The secrets to Google’s page ranking algorthyms have always remained a tightly guarged (and ever-changing) secret. But recently, Matt Cutts of Google took to YouTube to explain how Google handles social media posts on its search rankings.
In the video, Cutts explained that Google currently doesn’t do any fancy indexing or ranking for Facebook or Twitter pages.
He also said Google doesn’t currently try to extract social data, such as the number of likes or tweets a page gets.
The reason Google excluded this seemingly highly useful data was explained further by Cutts:
(1) They don’t want to start putting huge amounts of engineering time into getting this data and then be blocked by Facebook or Twitter. Cutt even admits Google once attempted this and were blocked (possible referring to its real time search foray back in 2009 that was followed by a deal break with Twitter).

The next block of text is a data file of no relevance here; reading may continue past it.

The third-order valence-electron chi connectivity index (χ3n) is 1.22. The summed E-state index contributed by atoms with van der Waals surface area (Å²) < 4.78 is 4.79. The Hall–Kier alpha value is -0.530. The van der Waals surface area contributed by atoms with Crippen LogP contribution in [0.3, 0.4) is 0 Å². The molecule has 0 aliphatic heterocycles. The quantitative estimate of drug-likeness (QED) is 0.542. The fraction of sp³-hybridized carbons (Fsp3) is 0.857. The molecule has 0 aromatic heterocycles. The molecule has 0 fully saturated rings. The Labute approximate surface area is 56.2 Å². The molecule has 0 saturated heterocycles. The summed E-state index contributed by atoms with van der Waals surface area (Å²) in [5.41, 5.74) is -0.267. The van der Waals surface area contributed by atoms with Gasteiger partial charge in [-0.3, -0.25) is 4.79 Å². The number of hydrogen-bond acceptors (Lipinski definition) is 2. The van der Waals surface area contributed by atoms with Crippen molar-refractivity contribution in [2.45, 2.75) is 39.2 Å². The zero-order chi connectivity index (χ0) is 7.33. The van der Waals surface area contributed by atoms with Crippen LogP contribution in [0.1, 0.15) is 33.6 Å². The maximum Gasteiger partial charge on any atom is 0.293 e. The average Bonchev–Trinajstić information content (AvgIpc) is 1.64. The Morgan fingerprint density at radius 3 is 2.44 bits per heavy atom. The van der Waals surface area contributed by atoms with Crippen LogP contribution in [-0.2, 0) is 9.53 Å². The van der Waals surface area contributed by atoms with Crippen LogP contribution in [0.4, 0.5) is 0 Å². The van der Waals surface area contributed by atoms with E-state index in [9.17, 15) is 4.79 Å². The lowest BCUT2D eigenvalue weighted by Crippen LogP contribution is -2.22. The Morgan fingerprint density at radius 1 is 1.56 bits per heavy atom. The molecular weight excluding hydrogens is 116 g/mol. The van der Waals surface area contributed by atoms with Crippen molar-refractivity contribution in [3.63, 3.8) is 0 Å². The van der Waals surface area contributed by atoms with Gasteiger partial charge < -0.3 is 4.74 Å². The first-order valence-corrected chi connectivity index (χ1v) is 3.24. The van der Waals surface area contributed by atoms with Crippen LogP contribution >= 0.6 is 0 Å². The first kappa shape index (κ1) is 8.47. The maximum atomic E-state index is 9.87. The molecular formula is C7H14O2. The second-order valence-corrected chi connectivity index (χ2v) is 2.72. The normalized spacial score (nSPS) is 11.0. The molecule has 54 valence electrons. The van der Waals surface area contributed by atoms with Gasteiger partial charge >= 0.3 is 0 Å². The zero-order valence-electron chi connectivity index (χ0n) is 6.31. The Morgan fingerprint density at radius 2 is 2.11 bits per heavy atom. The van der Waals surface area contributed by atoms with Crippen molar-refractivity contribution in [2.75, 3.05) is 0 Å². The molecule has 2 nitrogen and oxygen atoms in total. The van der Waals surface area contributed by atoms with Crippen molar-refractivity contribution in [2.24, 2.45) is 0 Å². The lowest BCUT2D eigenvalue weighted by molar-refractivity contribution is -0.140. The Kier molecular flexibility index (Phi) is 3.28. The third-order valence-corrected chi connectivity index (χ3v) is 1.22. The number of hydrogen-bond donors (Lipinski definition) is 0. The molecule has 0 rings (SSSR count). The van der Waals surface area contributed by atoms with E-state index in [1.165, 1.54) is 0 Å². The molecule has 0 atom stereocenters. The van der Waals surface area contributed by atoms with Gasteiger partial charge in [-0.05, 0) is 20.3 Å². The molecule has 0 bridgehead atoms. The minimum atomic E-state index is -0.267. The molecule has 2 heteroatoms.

(2) Google is concerned that its ‘seach spiders’ can’t crawl through the new social data fast enough to keep it up to date. Social data changes fast, so it may insult someone if they change their relationship status from one thing to another.
However, Cutts added that Google is considering crawling social data in the future.
View the full video below: